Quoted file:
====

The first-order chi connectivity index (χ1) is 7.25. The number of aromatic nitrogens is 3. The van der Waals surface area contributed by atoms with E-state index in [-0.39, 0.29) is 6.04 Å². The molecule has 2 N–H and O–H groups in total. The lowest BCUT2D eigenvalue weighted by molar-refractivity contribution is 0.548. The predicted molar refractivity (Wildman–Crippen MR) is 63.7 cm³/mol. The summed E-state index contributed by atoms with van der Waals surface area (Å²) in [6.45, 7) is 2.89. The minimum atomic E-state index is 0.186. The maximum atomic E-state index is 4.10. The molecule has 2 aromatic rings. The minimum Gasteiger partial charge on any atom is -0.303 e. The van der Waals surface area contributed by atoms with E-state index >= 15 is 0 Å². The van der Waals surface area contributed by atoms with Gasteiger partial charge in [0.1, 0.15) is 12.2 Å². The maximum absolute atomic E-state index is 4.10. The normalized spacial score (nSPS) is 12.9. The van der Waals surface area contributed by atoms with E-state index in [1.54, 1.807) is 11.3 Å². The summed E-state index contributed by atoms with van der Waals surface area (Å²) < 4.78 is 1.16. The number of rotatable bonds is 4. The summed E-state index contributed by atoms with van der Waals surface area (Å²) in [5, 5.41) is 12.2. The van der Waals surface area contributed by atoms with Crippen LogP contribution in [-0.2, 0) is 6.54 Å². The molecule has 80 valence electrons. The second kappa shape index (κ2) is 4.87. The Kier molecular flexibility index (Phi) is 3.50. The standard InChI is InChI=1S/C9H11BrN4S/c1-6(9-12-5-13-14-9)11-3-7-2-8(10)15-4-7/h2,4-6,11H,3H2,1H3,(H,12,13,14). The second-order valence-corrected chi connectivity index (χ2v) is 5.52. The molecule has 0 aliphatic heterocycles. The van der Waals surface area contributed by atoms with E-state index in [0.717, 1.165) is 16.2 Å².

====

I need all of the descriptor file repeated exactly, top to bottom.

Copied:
The first-order chi connectivity index (χ1) is 7.25. The number of aromatic nitrogens is 3. The van der Waals surface area contributed by atoms with E-state index in [-0.39, 0.29) is 6.04 Å². The molecule has 2 N–H and O–H groups in total. The lowest BCUT2D eigenvalue weighted by molar-refractivity contribution is 0.548. The predicted molar refractivity (Wildman–Crippen MR) is 63.7 cm³/mol. The summed E-state index contributed by atoms with van der Waals surface area (Å²) in [6.45, 7) is 2.89. The minimum atomic E-state index is 0.186. The maximum atomic E-state index is 4.10. The molecule has 2 aromatic rings. The minimum Gasteiger partial charge on any atom is -0.303 e. The van der Waals surface area contributed by atoms with E-state index >= 15 is 0 Å². The van der Waals surface area contributed by atoms with Gasteiger partial charge in [0.1, 0.15) is 12.2 Å². The maximum absolute atomic E-state index is 4.10. The normalized spacial score (nSPS) is 12.9. The van der Waals surface area contributed by atoms with E-state index in [1.54, 1.807) is 11.3 Å². The summed E-state index contributed by atoms with van der Waals surface area (Å²) < 4.78 is 1.16. The number of rotatable bonds is 4. The summed E-state index contributed by atoms with van der Waals surface area (Å²) in [5, 5.41) is 12.2. The van der Waals surface area contributed by atoms with Crippen LogP contribution in [-0.2, 0) is 6.54 Å². The molecule has 80 valence electrons. The second kappa shape index (κ2) is 4.87. The Kier molecular flexibility index (Phi) is 3.50. The standard InChI is InChI=1S/C9H11BrN4S/c1-6(9-12-5-13-14-9)11-3-7-2-8(10)15-4-7/h2,4-6,11H,3H2,1H3,(H,12,13,14). The second-order valence-corrected chi connectivity index (χ2v) is 5.52. The molecule has 0 aliphatic heterocycles. The van der Waals surface area contributed by atoms with E-state index in [0.717, 1.165) is 16.2 Å².